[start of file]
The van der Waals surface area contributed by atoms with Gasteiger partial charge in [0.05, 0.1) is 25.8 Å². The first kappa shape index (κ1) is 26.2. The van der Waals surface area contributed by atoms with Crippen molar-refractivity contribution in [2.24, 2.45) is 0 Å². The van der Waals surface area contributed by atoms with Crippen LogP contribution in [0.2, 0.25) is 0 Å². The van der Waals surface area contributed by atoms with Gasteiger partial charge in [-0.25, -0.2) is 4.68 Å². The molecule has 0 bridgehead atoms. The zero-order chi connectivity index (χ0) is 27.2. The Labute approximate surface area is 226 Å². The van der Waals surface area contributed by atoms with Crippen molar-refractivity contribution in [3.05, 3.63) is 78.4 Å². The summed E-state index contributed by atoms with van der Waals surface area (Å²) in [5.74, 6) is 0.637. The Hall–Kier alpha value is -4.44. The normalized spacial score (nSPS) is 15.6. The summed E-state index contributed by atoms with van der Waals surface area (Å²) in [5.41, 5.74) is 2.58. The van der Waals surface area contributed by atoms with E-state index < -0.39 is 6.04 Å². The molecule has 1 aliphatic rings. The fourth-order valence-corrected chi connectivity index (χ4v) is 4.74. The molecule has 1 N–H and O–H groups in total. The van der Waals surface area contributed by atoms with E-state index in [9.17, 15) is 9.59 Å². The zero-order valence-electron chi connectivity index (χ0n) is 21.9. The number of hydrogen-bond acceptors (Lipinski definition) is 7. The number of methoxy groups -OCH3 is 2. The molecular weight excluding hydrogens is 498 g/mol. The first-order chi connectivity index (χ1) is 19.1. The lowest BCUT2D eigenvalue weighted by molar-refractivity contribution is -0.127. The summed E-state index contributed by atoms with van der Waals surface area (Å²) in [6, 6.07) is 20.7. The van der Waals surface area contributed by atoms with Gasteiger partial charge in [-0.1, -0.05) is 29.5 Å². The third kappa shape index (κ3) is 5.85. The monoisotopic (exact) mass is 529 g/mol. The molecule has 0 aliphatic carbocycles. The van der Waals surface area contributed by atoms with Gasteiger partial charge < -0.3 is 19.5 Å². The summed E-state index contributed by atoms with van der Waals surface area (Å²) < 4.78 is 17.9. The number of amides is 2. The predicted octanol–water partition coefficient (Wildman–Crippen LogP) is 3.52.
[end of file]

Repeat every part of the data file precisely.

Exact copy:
The van der Waals surface area contributed by atoms with Gasteiger partial charge in [0.05, 0.1) is 25.8 Å². The first kappa shape index (κ1) is 26.2. The van der Waals surface area contributed by atoms with Crippen molar-refractivity contribution in [2.24, 2.45) is 0 Å². The van der Waals surface area contributed by atoms with Crippen LogP contribution in [0.2, 0.25) is 0 Å². The van der Waals surface area contributed by atoms with Gasteiger partial charge in [-0.25, -0.2) is 4.68 Å². The molecule has 0 bridgehead atoms. The zero-order chi connectivity index (χ0) is 27.2. The Labute approximate surface area is 226 Å². The van der Waals surface area contributed by atoms with Crippen molar-refractivity contribution in [3.05, 3.63) is 78.4 Å². The summed E-state index contributed by atoms with van der Waals surface area (Å²) in [5.74, 6) is 0.637. The Hall–Kier alpha value is -4.44. The normalized spacial score (nSPS) is 15.6. The summed E-state index contributed by atoms with van der Waals surface area (Å²) in [5.41, 5.74) is 2.58. The van der Waals surface area contributed by atoms with E-state index < -0.39 is 6.04 Å². The molecule has 1 aliphatic rings. The fourth-order valence-corrected chi connectivity index (χ4v) is 4.74. The molecule has 1 N–H and O–H groups in total. The van der Waals surface area contributed by atoms with E-state index in [9.17, 15) is 9.59 Å². The zero-order valence-electron chi connectivity index (χ0n) is 21.9. The number of hydrogen-bond acceptors (Lipinski definition) is 7. The number of methoxy groups -OCH3 is 2. The molecular weight excluding hydrogens is 498 g/mol. The first-order chi connectivity index (χ1) is 19.1. The lowest BCUT2D eigenvalue weighted by molar-refractivity contribution is -0.127. The summed E-state index contributed by atoms with van der Waals surface area (Å²) in [6, 6.07) is 20.7. The van der Waals surface area contributed by atoms with Gasteiger partial charge in [-0.1, -0.05) is 29.5 Å². The third kappa shape index (κ3) is 5.85. The monoisotopic (exact) mass is 529 g/mol. The molecule has 0 aliphatic carbocycles. The van der Waals surface area contributed by atoms with Gasteiger partial charge < -0.3 is 19.5 Å². The summed E-state index contributed by atoms with van der Waals surface area (Å²) < 4.78 is 17.9. The number of amides is 2. The predicted octanol–water partition coefficient (Wildman–Crippen LogP) is 3.52.